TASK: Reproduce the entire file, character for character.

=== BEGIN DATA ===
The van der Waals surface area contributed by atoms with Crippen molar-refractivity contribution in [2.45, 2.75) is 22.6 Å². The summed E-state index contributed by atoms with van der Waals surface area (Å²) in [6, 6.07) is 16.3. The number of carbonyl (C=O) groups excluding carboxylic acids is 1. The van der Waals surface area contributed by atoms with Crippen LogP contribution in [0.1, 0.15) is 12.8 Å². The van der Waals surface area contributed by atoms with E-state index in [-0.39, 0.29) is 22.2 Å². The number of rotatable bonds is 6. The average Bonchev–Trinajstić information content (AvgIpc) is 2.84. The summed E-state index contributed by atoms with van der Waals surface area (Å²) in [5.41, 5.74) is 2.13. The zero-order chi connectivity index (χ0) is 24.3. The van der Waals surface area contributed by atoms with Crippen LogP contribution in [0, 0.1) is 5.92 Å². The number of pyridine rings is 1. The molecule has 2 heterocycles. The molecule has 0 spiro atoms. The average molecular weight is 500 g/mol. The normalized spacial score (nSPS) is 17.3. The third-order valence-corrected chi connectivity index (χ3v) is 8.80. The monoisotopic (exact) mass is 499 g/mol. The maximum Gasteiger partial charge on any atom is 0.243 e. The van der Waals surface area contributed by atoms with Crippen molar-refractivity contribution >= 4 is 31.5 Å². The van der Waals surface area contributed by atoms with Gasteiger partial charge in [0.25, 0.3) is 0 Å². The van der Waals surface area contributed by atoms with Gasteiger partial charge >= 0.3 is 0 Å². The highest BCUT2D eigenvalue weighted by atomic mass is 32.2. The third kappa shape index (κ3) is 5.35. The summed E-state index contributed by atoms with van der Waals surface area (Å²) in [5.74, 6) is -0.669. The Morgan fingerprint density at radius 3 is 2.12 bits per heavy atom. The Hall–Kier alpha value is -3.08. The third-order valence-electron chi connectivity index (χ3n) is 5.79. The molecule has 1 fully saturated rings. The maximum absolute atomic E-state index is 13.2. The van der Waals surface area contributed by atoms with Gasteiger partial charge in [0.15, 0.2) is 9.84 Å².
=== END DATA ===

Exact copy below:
The van der Waals surface area contributed by atoms with Crippen molar-refractivity contribution in [2.45, 2.75) is 22.6 Å². The summed E-state index contributed by atoms with van der Waals surface area (Å²) in [6, 6.07) is 16.3. The number of carbonyl (C=O) groups excluding carboxylic acids is 1. The van der Waals surface area contributed by atoms with Crippen LogP contribution in [0.1, 0.15) is 12.8 Å². The van der Waals surface area contributed by atoms with E-state index in [-0.39, 0.29) is 22.2 Å². The number of rotatable bonds is 6. The average Bonchev–Trinajstić information content (AvgIpc) is 2.84. The summed E-state index contributed by atoms with van der Waals surface area (Å²) in [5.41, 5.74) is 2.13. The zero-order chi connectivity index (χ0) is 24.3. The van der Waals surface area contributed by atoms with Crippen LogP contribution in [0, 0.1) is 5.92 Å². The number of pyridine rings is 1. The molecule has 2 heterocycles. The molecule has 0 spiro atoms. The average molecular weight is 500 g/mol. The normalized spacial score (nSPS) is 17.3. The third-order valence-corrected chi connectivity index (χ3v) is 8.80. The monoisotopic (exact) mass is 499 g/mol. The maximum Gasteiger partial charge on any atom is 0.243 e. The van der Waals surface area contributed by atoms with Crippen molar-refractivity contribution >= 4 is 31.5 Å². The van der Waals surface area contributed by atoms with Gasteiger partial charge in [0.25, 0.3) is 0 Å². The van der Waals surface area contributed by atoms with Gasteiger partial charge >= 0.3 is 0 Å². The highest BCUT2D eigenvalue weighted by atomic mass is 32.2. The third kappa shape index (κ3) is 5.35. The summed E-state index contributed by atoms with van der Waals surface area (Å²) in [5.74, 6) is -0.669. The Morgan fingerprint density at radius 3 is 2.12 bits per heavy atom. The Hall–Kier alpha value is -3.08. The third-order valence-electron chi connectivity index (χ3n) is 5.79. The molecule has 1 fully saturated rings. The maximum absolute atomic E-state index is 13.2. The van der Waals surface area contributed by atoms with Gasteiger partial charge in [0.15, 0.2) is 9.84 Å².